First Berlin Airlift crash, 1948

©Stars and Stripes
Wiesbaden, Germany, July 6, 1948: Minus an propeller and trailing hay from its damaged fuselage, a C47 transport sits in a field after an accident on its way back from delivering food to Berlin. The pilots escaped with minor injuries after the plane grazed some trees and crashed as it approached the Wiesbaden airfield in bad weather. It was the first crash in the Berlin airlift, but by no means the last; by the time the effort to overcome the Soviet blockade of the city's Western section ended in September, 1949, 31 American and 39 British participants had been killed. However, the airlift's 278,228 flights succeeded in bringing 2,326,406 short tons of cargo into Berlin.

A story about the 1948 Berlin airlift crash.

Operation Pegasus in Vietnam, 1968

John Olson ©Stars and Stripes
South Vietnam, April, 1968:  A CH-47 Chinook helicopter looms over soldiers preparing for action during Operation Pegasus, a 20,000-man effort to relieve Marines at the beleaguered combat base at Khe Sanh.

Gen. Eisenhower with German children, 1951

Henry Toluzzi ©Stars and Stripes
Dornheim, Germany, September 29, 1951: Gen Dwight D. Eisenhower gives a friendly smile to three German youngsters who were watching as the SHAPE commander's Jeep drove past their elementary school. Eisenhower was inspecting French troops taking part in Operation Jupiter, an exercise in which an allied force of 150,000 men and 30,000 vehicles crossed the Rhine River. In the back seat is Lt. Col. (later Gen.) Vernon Walters, Eisenhower's translator, who would go on to become U.S. Ambassador to the U.N. and West Germany and deputy director and acting director of the CIA, among many other accomplishments.

In his book The Stars and Stripes: World War II & The Early Years, former Stripes editor Ken Zumwalt identified the three boys as Roland Imhof, Guenter Koop and Guenter Kohlross. In 1983, the German newspaper Bild Zeitung tracked them down and interviewed them.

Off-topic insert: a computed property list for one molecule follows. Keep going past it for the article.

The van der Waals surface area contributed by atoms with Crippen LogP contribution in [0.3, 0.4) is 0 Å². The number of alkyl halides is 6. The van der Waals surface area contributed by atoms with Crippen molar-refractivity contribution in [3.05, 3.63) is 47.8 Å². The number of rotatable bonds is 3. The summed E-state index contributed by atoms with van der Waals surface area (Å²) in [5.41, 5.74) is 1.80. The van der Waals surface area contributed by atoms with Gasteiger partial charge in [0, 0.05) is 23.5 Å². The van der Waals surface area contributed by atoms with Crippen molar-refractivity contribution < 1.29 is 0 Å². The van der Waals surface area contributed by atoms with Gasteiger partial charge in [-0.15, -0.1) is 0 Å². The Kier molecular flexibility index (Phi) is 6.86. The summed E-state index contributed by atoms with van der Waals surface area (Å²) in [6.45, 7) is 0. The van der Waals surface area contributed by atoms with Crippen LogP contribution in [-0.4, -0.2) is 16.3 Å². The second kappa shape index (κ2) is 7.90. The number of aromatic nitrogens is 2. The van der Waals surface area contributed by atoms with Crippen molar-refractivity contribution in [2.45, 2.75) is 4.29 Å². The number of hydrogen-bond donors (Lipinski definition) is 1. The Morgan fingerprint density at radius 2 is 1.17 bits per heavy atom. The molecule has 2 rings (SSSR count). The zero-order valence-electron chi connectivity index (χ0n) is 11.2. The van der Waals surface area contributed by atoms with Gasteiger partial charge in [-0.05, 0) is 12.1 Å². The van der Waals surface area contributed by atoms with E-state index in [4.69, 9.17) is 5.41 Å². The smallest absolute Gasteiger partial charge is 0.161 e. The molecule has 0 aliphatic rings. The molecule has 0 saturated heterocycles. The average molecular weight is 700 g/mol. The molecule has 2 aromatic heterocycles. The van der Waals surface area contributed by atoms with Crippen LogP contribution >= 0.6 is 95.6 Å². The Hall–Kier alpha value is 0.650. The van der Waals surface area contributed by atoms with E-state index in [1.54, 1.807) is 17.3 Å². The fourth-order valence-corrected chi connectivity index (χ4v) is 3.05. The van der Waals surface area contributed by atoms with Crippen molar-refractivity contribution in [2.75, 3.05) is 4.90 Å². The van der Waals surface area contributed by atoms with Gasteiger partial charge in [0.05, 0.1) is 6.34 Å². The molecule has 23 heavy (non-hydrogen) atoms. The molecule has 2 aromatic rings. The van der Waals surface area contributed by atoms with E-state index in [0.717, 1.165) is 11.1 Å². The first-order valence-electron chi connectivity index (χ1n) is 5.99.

Break from winter training, 1954

Leigh Wiener ©Stars and Stripes
Germany, January, 1954: A soldier mugs for the camera with a curvaceous snow sculpture built during a break in 102nd Infantry Regiment, 43rd Division cold-weather training exercises. When they weren't creating frozen reminders of home, the troops trained on skis and snowshoes and got instruction on such areas as the use of mines, helicopter evacuation of the wounded, and — during a weeklong bivouac in the snow — building shelters from branches and brush.

War-crimes investigator Simon Wiesenthal, 1974

Ted Rohde ©Stars and Stripes
Vienna, Austria, April 17, 1974: Simon Wiesenthal, whose relentless investigative work led to the capture of such Nazi fugitives as Adolf Eichmann, makes a point during an interview in his office at the Jewish Documentation Center. "Men who committed mass murders must be caught and brought to trial," Wiesenthal said. "It is our obligation to those who were killed by them. If you pardon one genocide you open the doors for the next."

Stars and Stripes' 1974 interview with Simon Wiesenthal.

Author John Steinbeck stops in Frankfurt, 1963

Joe Schuppe ©Stars and Stripes
Frankfurt, Germany, December 11, 1963: Author John Steinbeck and his wife, Elaine, relax at the Frankfurt airport as they prepare to leave for New York at the end of a two-month European tour. Steinbeck, whose works include Grapes of Wrath and Of Mice and Men, said there were "lots of good authors" on the contemporary literary scene, notable among them Edward Albee and Joseph Heller. Of Heller's Catch 22, Steinbeck said, "Go back and read it again; you'll find there's a whole second book there you missed the first time around. Why, it makes (Norman) Mailer look like kid's stuff."

Stars and Stripes' 1963 interview with John Steinbeck.

Japan's Prince Akihito, 1953


©Stars and Stripes
Frankfurt, Germany, July 31, 1953: Crown Prince Akihito of Japan reads a statement as he arrives at the Rhein-Main Airport from the Netherlands. The 19-year-old prince was to meet with West German Chancellor Konrad Adenauer at Bonn the following day; he was on a lengthy tour of the West that was highlighted by his representation of Japan at the coronation of Queen Elizabeth II. Akihito became the 125th Emperor of Japan after the death of his father, Hirohito, in 1989.

Sen. Ted Kennedy in Frankfurt, 1966

Lloyd Borguss ©Stars and Stripes
Frankfurt, Germany, May 9, 1966: Sen. Edward M. Kennedy is interviewed at Frankfurt's Amerika Haus (American House), the U.S. consulate's cultural center, which was in the midst of its 20th anniversary celebration when the Massachusetts Democrat stopped by during a tour of Frankfurt. Kennedy told reporters that private groups, as well as governments, should step up efforts to alleviate a growing refugee problem in South Vietnam. Sen. Ted Kennedy would have celebrated his 80th birthday today, Feb. 22, 2012.

Stars and Stripes' 1966 story about Sen. Kennedy's visit to Amerika Haus.

Fighting a flood on the Rhine, 1955

Bob Myers ©Stars and Stripes